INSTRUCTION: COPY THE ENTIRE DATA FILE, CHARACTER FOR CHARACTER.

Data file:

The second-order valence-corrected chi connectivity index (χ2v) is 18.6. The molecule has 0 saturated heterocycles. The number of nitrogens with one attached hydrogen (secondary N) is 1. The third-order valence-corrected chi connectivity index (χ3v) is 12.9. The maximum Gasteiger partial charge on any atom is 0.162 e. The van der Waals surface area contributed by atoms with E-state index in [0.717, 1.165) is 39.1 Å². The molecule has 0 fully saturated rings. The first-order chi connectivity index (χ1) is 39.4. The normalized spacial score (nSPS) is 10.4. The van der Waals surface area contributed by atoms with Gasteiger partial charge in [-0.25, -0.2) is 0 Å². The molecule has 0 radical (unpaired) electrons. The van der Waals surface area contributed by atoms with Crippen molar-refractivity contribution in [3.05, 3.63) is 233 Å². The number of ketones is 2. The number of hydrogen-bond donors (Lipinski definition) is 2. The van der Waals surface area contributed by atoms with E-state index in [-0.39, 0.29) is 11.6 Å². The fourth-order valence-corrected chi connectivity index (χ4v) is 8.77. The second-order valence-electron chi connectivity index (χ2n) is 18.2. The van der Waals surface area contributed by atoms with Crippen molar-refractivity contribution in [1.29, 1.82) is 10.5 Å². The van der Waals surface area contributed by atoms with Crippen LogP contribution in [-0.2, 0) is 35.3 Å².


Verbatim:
The second-order valence-corrected chi connectivity index (χ2v) is 18.6. The molecule has 0 saturated heterocycles. The number of nitrogens with one attached hydrogen (secondary N) is 1. The third-order valence-corrected chi connectivity index (χ3v) is 12.9. The maximum Gasteiger partial charge on any atom is 0.162 e. The van der Waals surface area contributed by atoms with E-state index in [0.717, 1.165) is 39.1 Å². The molecule has 0 fully saturated rings. The first-order chi connectivity index (χ1) is 39.4. The normalized spacial score (nSPS) is 10.4. The van der Waals surface area contributed by atoms with Gasteiger partial charge in [-0.25, -0.2) is 0 Å². The molecule has 0 radical (unpaired) electrons. The van der Waals surface area contributed by atoms with Crippen molar-refractivity contribution in [3.05, 3.63) is 233 Å². The number of ketones is 2. The number of hydrogen-bond donors (Lipinski definition) is 2. The van der Waals surface area contributed by atoms with E-state index in [-0.39, 0.29) is 11.6 Å². The fourth-order valence-corrected chi connectivity index (χ4v) is 8.77. The second-order valence-electron chi connectivity index (χ2n) is 18.2. The van der Waals surface area contributed by atoms with Crippen molar-refractivity contribution in [1.29, 1.82) is 10.5 Å². The van der Waals surface area contributed by atoms with Crippen LogP contribution in [-0.2, 0) is 35.3 Å².